3. I remember when Swamp Thing first came out. You nailed it. He was, in a sense, one of several artists and writers who started a new generation of books (like O'Neill, and Byrne, in art). They were much more "real-life emotion" driven than the earlier books where gimmickry was used to drive plot.

    Your stuff reads the next generation, and it logically follows Wein's work. Terrific stuff. Rick

  4. Sometimes it's hard, if not impossible, to look at work in the context of its time, Rick. Sort of like the difference between experiencing the Beatles in real time and discovering them now. Both experiences yield rewards, but being at ground zero when something new and exciting impacts the culture is an experience that can't be duplicated.

    You're right about that next generation. There was a wave of amazing work in the 70's that kept me, as a reader, continuing with comics at a time when I might have left them behind: GREEN LANTERN/GREEN ARROW, Kirby's FOURTH WORLD (perhaps the one "old time" creator who kept up with, and often surprised, the new generation), Jim Starlin's evolution of Kirby's cosmic comics with CAPTAIN MARVEL and WARLOCK, Steve Gerber's astounding body of work, Englehart's CAP, DOC STRANGE, BATMAN and JUSTICE LEAGUE, Moench's MASTER OF KUNG FU, Wolfman's TOMB OF DRACULA and on and on. Stan and Jack were the Big Bang of modern comics and the Wein generation created whole galaxies within that whirling mass of creativity.

    1. While I date that era from the Green Lantern/Green Arrow books, I think the new X-Men set the pace for what followed. It then shifted into a more ambiguous heroic direction again with Miller's "Dark Knight."

      While comics may have been revitalized, they have lost the sense of wonder they had when I was young. Perhaps that's a necessity of these times where people can effectively run video games and actually be the characters instead of reading about them. Still, I wish it wasn't so.

    2. I wonder how much of that is, once again, context. You talk about the sense of wonder when you were young and there's something to, again, discovering a comic book or a band for the first time, looking out through those eyes of wonder.

      I'm suspect there are plenty of readers out there approaching today's comics with that same sense of wonder. Nothing will ever do for me what a Lee-Kirby FANTASTIC FOUR did for me when I was twelve; but if I was twelve today, it might be some Grant Morrison comic book blowing my mind wide open.

    3. There's that sweet spot somewhere between eight and sixteen where everything you discover magically becomes yours and yours alone.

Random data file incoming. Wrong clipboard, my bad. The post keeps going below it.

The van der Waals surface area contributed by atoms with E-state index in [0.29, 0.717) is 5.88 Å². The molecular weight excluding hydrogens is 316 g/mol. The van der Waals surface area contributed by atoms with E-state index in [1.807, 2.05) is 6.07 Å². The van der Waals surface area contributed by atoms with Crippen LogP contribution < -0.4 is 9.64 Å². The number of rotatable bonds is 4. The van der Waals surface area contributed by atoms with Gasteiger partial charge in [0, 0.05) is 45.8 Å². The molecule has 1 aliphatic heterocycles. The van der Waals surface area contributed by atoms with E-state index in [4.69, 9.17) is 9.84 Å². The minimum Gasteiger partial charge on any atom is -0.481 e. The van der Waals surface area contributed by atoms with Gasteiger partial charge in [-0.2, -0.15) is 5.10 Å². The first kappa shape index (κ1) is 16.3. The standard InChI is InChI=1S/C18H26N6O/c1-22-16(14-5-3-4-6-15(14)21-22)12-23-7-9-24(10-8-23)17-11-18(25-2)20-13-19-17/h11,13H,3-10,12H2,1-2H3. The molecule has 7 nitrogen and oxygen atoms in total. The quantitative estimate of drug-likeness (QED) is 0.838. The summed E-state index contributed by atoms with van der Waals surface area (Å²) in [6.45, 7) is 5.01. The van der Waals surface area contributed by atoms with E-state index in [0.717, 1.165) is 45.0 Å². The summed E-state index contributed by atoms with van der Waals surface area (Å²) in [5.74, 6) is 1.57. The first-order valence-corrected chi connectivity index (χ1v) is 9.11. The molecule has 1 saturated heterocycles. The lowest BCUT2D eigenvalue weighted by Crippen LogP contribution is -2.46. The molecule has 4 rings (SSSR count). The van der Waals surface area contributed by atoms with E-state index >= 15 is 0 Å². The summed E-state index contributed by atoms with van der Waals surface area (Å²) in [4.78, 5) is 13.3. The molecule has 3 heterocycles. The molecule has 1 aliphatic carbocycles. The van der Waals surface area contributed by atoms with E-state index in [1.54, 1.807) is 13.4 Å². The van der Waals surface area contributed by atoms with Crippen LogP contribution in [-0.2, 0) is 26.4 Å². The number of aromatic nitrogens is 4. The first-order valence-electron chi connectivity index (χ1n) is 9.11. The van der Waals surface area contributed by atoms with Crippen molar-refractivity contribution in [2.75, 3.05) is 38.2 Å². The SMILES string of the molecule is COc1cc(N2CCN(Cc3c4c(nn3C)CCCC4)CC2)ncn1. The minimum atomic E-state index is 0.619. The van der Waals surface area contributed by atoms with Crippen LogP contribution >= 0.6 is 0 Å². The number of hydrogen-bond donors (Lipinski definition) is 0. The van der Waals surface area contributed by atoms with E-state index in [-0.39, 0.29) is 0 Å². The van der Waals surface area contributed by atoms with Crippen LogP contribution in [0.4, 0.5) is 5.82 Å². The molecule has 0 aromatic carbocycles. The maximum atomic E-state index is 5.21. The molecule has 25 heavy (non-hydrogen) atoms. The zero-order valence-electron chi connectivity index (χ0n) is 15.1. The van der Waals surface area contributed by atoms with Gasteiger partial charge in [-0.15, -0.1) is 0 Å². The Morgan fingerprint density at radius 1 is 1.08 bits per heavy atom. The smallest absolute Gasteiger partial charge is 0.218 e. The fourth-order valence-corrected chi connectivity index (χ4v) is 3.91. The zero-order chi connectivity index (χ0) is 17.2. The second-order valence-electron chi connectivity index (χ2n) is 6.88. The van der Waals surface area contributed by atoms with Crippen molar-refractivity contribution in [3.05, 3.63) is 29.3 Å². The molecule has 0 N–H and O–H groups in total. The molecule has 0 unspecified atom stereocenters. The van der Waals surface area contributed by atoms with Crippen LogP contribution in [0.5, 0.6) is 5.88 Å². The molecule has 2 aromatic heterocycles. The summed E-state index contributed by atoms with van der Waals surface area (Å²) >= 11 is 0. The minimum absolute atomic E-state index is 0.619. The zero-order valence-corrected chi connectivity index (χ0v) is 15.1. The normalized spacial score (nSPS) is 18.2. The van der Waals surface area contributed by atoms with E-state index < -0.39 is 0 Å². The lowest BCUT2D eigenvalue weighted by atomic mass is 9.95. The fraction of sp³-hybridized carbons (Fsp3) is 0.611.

4. And very few things in life can every compare.

  5. I think there's something more to it. When my youngest son saw Star Wars for the first time, he fell in love with it. But, he's been surrounded by tech toys, cartoons and shows since before he broke his first Transformers toy. Star Wars is a great series (well, at least the original 3). It created a sense of wonder. Too much of the new stuff is high on tech (or, out-and-out viciousness) and low on emotional resonance. Rick

    1. Well, there IS that, as well, Rick. In action movies, especially, the rise of hi-tech has led to a kind of creeping (and very noisy) soullessness. (I've always maintained that one of the reasons the original TWILIGHT ZONE remains classic is that they didn't have access to these kinds of effects. They had to suggest instead of show and play to the imagination. And that's where the sense of wonder is born.)

      At the same time, I'd think that kids growing up in this Golden Age of Superhero Movies have had their sense of wonder split wide open.

      Do you think part of the problem is that the geeks have inherited the earth? Fantasy, science-fiction, superheroes are EVERYWHERE. Have they lost some of their magic because of their omnipresence?

    2. I think when we become aware of the forces at work behind the scenes, it's increasingly difficult to surrender wholly to the storytelling experience. You begin to see the creator, creation and audience as forces working in opposition rather than harmony.

      It begins with that first time you realize that you like the Story, but you wish that one thing had been done differently...and if we're not careful, we can reach a point where we enjoy tearing down what we don't like about stories more than experiencing them. (Incidentally, I don't think it's wrong to break stories down for better and for worse, but there needs to be a balance.)

      I don't think omnipresence itself is an issue, except that twenty movies that feel the same are more obvious than ten.

      Just to pull an example off the top of my head, we had quite a few movies within a five year span where a villain getting captured was secretly his plan all along, and they were spread across franchises that should feel very different (AVENGERS, STAR TREK: INTO DARKNESS, SKYFALL, and THOR: THE DARK WORLD). It didn't ruin the films, but it was an odd connection. You never ran the risk of confusing Hackman's Luthor with Nicholson's Joker.

      On that front, GUARDIANS OF THE GALAXY looks very promising, in that I think it will have a different feel than the films falling under the Avengers banner. (Also detect a Giffen/DeMatteis JLI vibe.)

      Time will tell!


    3. I think there's a point, David, when we reach a certain age and stories tend to melt into stories. Everything echoes something we've seen before.
      Which makes the book or comic or movie that suddenly spins something fresh all the more precious.

      Everything builds on what's come before in some way. As creators we have to try to bring our own perspective, our (hopefully) unique POV to bear on the material and make even the oldest story seem new.

      And, believe me, it's not always easy!